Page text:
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The Zoo’s naked mole-rats live in a colony of approximately 30 animals. Typically, there is one queen who is larger than all of the other “workers” and “soldiers”. With the exception of the queen, individuals cannot be readily identified.
You can tell the queen from the other mole rats - she's the largest one in the colony and she often has a huge belly, since she spends a large part of her life pregnant. Usually you'll find all of the mole-rats piled up together in one chamber - the nest chamber. Look for their food in another chamber. Also look for the model of a snake attacking a mole-rat in one of the tunnels.
The Rare Animal Conservation Center.
Naked mole-rats are small rodents that live in large underground colonies in dry areas of East Africa. One of the most unusual of all mammals, they look a little like small, wrinkled, pink sausages, with legs, a tail and very big front teeth. The name naked mole-rat is misleading. Although they may look completely naked at first glance, they do have whiskers on the head, as well as hairs in other spots, including the tail and between the toes. And although they burrow like a mole and look like a hairless rat, they aren't really either one. They are rodents, like rats and unlike moles, but they are more closely related to the porcupines of North and South America and some other American rodent groups than they are to real rats.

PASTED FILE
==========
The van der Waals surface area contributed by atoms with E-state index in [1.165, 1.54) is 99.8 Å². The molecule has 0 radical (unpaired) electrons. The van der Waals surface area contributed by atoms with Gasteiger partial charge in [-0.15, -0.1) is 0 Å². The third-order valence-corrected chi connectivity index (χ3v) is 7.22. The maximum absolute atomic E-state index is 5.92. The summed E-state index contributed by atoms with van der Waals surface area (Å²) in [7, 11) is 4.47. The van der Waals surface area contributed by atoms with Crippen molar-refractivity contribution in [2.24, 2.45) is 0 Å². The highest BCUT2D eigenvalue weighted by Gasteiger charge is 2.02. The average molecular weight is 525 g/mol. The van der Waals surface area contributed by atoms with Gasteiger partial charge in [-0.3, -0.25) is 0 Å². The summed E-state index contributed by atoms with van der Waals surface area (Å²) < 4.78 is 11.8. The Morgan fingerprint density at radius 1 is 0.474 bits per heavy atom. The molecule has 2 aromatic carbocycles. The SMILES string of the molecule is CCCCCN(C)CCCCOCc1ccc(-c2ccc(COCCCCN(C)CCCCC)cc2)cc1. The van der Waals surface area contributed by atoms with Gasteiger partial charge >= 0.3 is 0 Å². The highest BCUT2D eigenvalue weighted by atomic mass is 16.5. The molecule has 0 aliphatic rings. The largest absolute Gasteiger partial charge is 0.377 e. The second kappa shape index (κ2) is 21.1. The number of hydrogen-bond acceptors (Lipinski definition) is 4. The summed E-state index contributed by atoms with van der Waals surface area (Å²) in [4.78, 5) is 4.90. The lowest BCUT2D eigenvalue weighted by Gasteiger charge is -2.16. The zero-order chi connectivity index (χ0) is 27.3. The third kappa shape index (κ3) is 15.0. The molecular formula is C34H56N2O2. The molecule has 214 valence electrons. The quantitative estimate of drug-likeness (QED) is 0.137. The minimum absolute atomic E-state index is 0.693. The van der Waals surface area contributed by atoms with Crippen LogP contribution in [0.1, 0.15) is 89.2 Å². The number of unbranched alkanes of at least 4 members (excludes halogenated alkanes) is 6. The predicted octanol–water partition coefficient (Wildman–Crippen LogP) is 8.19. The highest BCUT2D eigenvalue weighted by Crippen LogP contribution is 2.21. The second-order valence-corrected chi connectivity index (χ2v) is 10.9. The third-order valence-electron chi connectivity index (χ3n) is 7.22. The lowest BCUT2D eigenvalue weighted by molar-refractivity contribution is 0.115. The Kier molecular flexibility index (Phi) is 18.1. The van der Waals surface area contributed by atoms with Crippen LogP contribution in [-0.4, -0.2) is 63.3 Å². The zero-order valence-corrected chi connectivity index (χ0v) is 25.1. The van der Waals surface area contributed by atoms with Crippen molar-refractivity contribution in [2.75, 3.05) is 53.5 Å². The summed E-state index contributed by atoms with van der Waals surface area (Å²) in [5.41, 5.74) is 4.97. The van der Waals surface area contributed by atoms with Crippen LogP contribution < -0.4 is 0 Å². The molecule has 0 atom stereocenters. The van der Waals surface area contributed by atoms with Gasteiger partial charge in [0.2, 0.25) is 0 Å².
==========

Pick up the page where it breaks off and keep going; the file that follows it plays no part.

As if their appearance were not enough, the naked mole rat has many other claims in the contest for "Earth's weirdest mammal." Keep reading to find out more.
Naked mole-rats have remarkably long life-spans for their size. They can live to more than 27 years of age in a zoo or laboratory and to at least 17 years in the wild. Scientists are studying this species to try to understand the physiological basis for their long lives, which are much longer than those of other small rodents. This research could tell us more about the aging process in general.
Of course, most individual mole-rats don't reach the maximum age. And it appears that the role or "job" an individual has in the colony affects how long he or she will live. In zoos or laboratories, both workers and reproductive individuals have long life-spans. But in the wild, it appears that only the breeding animals are long-lived. Workers in the wild typically live only two or three years.
A rodent with a "job"? We'll get to that next.
Naked mole-rats live in large underground colonies. The largest colonies may contain 295 animals or more, but a colony might more typically hold 70-80 members.
In terms of social behavior, naked mole-rats are among the most fascinating mammals in the entire world. Within each mole-rat colony, there is social structure that is similar to that seen in some insects, like ants and honeybees, with different categories of animals that have different "jobs" in the colony. There is usually just one breeding female, the queen, and only 1-3 males that might breed with her. Most of the other adults in the colony look for food, help to maintain the burrows, or defend the colony against attackers. Most of these "workers" will never reproduce themselves and spend their entire lives helping to raise or protect the offspring of the queen and her mates.